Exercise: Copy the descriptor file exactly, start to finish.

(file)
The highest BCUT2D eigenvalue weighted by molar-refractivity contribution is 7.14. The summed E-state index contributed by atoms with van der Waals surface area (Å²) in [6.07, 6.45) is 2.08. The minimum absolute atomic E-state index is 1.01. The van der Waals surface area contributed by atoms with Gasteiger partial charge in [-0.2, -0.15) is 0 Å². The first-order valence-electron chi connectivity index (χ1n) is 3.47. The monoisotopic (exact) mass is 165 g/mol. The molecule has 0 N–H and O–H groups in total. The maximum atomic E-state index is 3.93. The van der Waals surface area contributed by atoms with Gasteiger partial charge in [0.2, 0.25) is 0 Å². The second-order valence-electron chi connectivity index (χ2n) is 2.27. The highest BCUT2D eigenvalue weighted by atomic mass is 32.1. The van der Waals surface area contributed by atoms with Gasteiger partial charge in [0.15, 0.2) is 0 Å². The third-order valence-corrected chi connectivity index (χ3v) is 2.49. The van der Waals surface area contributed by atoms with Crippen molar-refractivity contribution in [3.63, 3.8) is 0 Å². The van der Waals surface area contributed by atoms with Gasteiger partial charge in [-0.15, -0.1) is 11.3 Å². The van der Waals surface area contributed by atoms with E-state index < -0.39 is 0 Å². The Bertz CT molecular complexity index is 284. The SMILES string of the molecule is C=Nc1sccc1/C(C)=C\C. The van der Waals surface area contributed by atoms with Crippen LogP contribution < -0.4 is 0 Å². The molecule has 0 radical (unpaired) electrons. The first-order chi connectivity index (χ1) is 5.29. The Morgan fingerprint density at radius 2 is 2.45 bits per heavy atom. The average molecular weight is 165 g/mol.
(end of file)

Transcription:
The highest BCUT2D eigenvalue weighted by molar-refractivity contribution is 7.14. The summed E-state index contributed by atoms with van der Waals surface area (Å²) in [6.07, 6.45) is 2.08. The minimum absolute atomic E-state index is 1.01. The van der Waals surface area contributed by atoms with Gasteiger partial charge in [-0.2, -0.15) is 0 Å². The first-order valence-electron chi connectivity index (χ1n) is 3.47. The monoisotopic (exact) mass is 165 g/mol. The molecule has 0 N–H and O–H groups in total. The maximum atomic E-state index is 3.93. The van der Waals surface area contributed by atoms with Gasteiger partial charge in [0.2, 0.25) is 0 Å². The second-order valence-electron chi connectivity index (χ2n) is 2.27. The highest BCUT2D eigenvalue weighted by atomic mass is 32.1. The van der Waals surface area contributed by atoms with Gasteiger partial charge in [0.15, 0.2) is 0 Å². The third-order valence-corrected chi connectivity index (χ3v) is 2.49. The van der Waals surface area contributed by atoms with Crippen molar-refractivity contribution in [3.63, 3.8) is 0 Å². The van der Waals surface area contributed by atoms with Gasteiger partial charge in [-0.15, -0.1) is 11.3 Å². The van der Waals surface area contributed by atoms with E-state index < -0.39 is 0 Å². The Bertz CT molecular complexity index is 284. The SMILES string of the molecule is C=Nc1sccc1/C(C)=C\C. The van der Waals surface area contributed by atoms with Crippen LogP contribution < -0.4 is 0 Å². The molecule has 0 radical (unpaired) electrons. The first-order chi connectivity index (χ1) is 5.29. The Morgan fingerprint density at radius 2 is 2.45 bits per heavy atom. The average molecular weight is 165 g/mol.